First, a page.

Premier Li Keqiang said Tuesday that China pursues peaceful development and will never seek expansion.
It is a misinterpretation to see China’s cooperation with other countries and its assistance to underdeveloped ones as strategic expansion, Li told a press conference following the conclusion of the annual legislative session.
“We will focus on managing our own affairs well,” he said.
China’s business cooperation with other countries follows market principles and business rules, and its assistance to the developing countries comes without any political strings attached, which is far from political infiltration, the premier said.
Li noted that in pursuing the Belt and Road Initiative, China follows the principle of seeking shared benefits through consultation and collaboration.
He said China’s economic growth contributes to both global recovery and global peace, as stronger cooperation and trade bring more negotiations and keep conflicts away.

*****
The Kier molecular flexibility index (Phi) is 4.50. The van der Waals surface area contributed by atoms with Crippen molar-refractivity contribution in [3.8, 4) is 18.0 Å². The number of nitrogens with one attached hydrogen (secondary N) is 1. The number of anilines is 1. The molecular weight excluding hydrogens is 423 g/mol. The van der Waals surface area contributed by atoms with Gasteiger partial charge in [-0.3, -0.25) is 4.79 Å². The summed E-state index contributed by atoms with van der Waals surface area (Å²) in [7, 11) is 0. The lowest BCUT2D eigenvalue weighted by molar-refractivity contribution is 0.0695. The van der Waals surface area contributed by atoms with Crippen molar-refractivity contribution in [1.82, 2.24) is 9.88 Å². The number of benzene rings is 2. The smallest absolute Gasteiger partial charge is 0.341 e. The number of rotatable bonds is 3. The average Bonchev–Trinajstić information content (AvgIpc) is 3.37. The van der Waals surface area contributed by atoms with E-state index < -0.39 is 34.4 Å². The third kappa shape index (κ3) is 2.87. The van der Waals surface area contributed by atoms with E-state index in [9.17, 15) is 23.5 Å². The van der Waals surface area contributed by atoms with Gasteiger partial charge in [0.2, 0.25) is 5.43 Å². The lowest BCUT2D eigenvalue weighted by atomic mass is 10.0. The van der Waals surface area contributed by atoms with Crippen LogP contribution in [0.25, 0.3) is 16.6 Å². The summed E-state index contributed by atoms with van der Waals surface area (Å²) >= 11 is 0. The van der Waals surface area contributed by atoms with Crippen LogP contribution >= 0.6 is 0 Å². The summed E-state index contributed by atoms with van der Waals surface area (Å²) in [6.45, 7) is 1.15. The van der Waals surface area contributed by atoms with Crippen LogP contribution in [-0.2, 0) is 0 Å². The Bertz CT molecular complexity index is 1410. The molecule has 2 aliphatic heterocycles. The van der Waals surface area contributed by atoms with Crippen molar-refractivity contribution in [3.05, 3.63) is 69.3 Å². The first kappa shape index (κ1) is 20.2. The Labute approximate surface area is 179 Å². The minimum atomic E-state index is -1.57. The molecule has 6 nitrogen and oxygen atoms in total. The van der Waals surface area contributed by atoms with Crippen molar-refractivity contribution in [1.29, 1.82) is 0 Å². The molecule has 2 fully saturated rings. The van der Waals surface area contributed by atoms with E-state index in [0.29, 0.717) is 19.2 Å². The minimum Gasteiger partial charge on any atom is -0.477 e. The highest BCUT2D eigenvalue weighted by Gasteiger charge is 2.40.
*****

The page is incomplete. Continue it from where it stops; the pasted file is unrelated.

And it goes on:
As a developing country, China hopes for a peaceful international environment to achieve modernization, he said, promising that the country will not seek hegemony even if it grows stronger in the future.
China will not abandon a single inch of its own land, nor will it take or occupy an inch of land of others, the premier said.
While China is ready to fulfill its due international responsibilities as a large developing country, the country will focus on managing its own affairs well, as it is still confronted with many difficulties and pressing issues concerning people’s life, he said.
“China is clear about the heavy agenda it faces,” said the premier.
Replying to a question, Premier Li Keqiang said, there will be no winner in a trade war should one happen between China and the United States.
A trade “war” would go against the principles of trade — negotiation, consultation and dialogue, according to Li. China hopes both sides act rationally rather than emotionally, he said.
Last year, China-U.S. trade reached about 580 billion US dollars. Such a substantial trade volume could not have been achieved without business rules and market principles, he said.
“A large trade deficit is not something [that] we want to see,” said Li. “What we want is balanced trade, otherwise bilateral trade would not be sustainable.” —Xinhua